Rule #25: The Bike On Top Of Your Car Should Be Worth More Than The Car

My good friend, Sallie, is passionate about cycling. She’s already ridden her bike 1,977 miles this year and she’ll probably ride over 2,000 more before we ring in the new year. A few weeks ago, I went for a ride with her on the Durham Tobacco Trail. While we were having coffee after our ride (see Rule #56) she showed me her favorite coffee mug. On it were several truths about bicycling etiquette that were sampled from a humorous list of 95 others known as The Rules. Whether you consider yourself a cyclist or not, you might enjoy checking out the complete list here (pardon a bit of language.)

I think Rule #25 may be my favorite; the bikes on top of your car should be worth more than the car. It stuck out to me at first because I thought it was funny. But then I realized that it’s more than a humorous cycling adage, it’s a statement about priorities. You’d have to really love bikes and go out of your way to be able to adhere to such a strict rule, right? Well, the financial advisor/cyclist in me started wondering what it might look like for me to adhere to Rule #25. I figured I could approach it with either an expensive bike or an inexpensive car strategy. In the end, I decided that a combination of the two would be most practical for me. With my objective and strategy in mind, I set off to find out just how much bike I’d have to buy and how little car I’d need to drive to be able to arrive at the trailhead in compliance with this arguably restrictive rule.

To be “reasonable,” I wanted to see if it could be done without having to drive a total beater so I went shopping for a pretty expensive bike. I’m sure I’ll get emails from some of you with links to examples of more expensive options but here’s one that I think is pretty pricy. It’s a Specialized S-Works Stumpjumber EVO and it rings in at a cool $11,000. I had my bike.

But what about the car? If you read my Brief a couple weeks ago you know that I’m a Honda Accord guy. So here’s the question: What type of Honda Accord could I drive if I owned one of the more expensive bikes around and still stay within the bounds of Rule #25. Drumroll please. Turns out I could drive a 2013 Accord LX with 157,359 miles on it. It’s total price $10,995  (let’s hope the roof liner isn’t sagging yet.) Ok, I could handle that. After all, it would be an upgrade since the 2013 Accord is 5 years newer than my 08 Accord! It’s the perfect plan. I get to buy a brand new $11,000 mountain bike and upgrade my Accord all in the name of adhering to Rule #25. Crystal’s gonna love it!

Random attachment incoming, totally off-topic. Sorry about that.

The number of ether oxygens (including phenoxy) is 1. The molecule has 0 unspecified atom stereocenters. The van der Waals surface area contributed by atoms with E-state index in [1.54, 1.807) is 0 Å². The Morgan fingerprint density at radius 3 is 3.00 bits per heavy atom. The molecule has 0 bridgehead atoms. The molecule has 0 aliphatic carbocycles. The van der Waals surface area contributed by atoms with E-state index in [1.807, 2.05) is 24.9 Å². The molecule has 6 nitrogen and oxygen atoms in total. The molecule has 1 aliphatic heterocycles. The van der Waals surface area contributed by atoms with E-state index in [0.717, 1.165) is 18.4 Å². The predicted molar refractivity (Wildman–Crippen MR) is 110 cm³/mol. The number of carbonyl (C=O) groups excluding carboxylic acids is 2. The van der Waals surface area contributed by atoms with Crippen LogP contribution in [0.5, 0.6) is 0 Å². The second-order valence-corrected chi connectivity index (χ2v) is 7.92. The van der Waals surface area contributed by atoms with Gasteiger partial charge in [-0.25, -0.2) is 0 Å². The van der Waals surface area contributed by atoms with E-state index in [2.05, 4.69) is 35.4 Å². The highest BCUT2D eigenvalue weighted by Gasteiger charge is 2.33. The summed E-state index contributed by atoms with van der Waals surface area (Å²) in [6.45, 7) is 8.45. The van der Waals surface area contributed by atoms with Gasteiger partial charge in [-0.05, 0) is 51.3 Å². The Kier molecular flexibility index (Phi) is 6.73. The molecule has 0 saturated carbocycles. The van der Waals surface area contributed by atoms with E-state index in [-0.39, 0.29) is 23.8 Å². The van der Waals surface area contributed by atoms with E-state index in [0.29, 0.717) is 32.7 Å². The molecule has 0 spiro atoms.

In reality, Crystal wouldn’t love it (more on that next time) and besides that, I would never buy an $11,000 bike. Nor would I make a car or bike buying decision based on a list of humorous but over the top cycling etiquette. Even if I did buy a super expensive bike and, for some strange reason, felt I needed to comply with Rule #25, I still wouldn’t upgrade my Accord at this point. Why not? In my family, we have lots of things competing for our dollars. We want to be able to give generously while also being able to save enough to retire someday, help our kids pay for college, pay down our mortgage, go on family adventures together, etc, etc. A few weeks ago I wrote about how there’s only “a dollar-in-a-dollar”. Another way of saying that is you can’t spend the same dollar twice. Therefore, a dollar spent on a new car can’t also be spent all the other things that are important to my family and me. Don’t get me wrong, I love that new car smell as much as anybody, it’s just that I have other things I’d rather spend my money on.

Ok, enough preaching. The decision to wait to buy a new car was relatively easy for me. As I mentioned in my last Brief, I’m not a car guy. And, to be honest, my family and I don’t always make perfectly practical or altruistic spending decisions. In fact, this spring, I really did buy a new mountain bike. Not the $11,000 gem I mentioned above but a less tricked out version of the same bike for $3,600. That’s still a lot of money for a bike, but my decision to keep my Accord allowed me to feel comfortable spending a bit more money on something that has already brought me more joy than any car ever will.

At Beacon, we’re not in the business of telling people how to spend their money (although we often talk about ways that intentional spending can increase happiness.) We are in the business of offering meaningful advice so our clients can have more freedom and confidence to spend their money on things that are important to them. Of course, we hope that it’s on things that bring peace, joy and freedom to their lives and to the lives of others.

Oh, and in case you were wondering…

2008 Honda Accord trade in value according to Kelly Blue Book – $3,693

Specialized Stumpjumper Comp mountain bike price – $3,500

I’m pretty darn close to accomplishing my “goal!”

As always, let us know if we can help.



Geoff Hall, CFP®
[email protected]

My wife, Crystal, and I have been married for 11 years and have two kids, Cooper (10) and Rhodes (8.) When I’m not spending time with them you might find me downtown serving at our church, pushing my limits during a mountain bike ride or having coffee with a friend in the Five Points area. I've been a financial advisor for 29 years and I'm thankful for the privilege of shepherding my family of clients through the ups and down of the markets, and of life for that matter.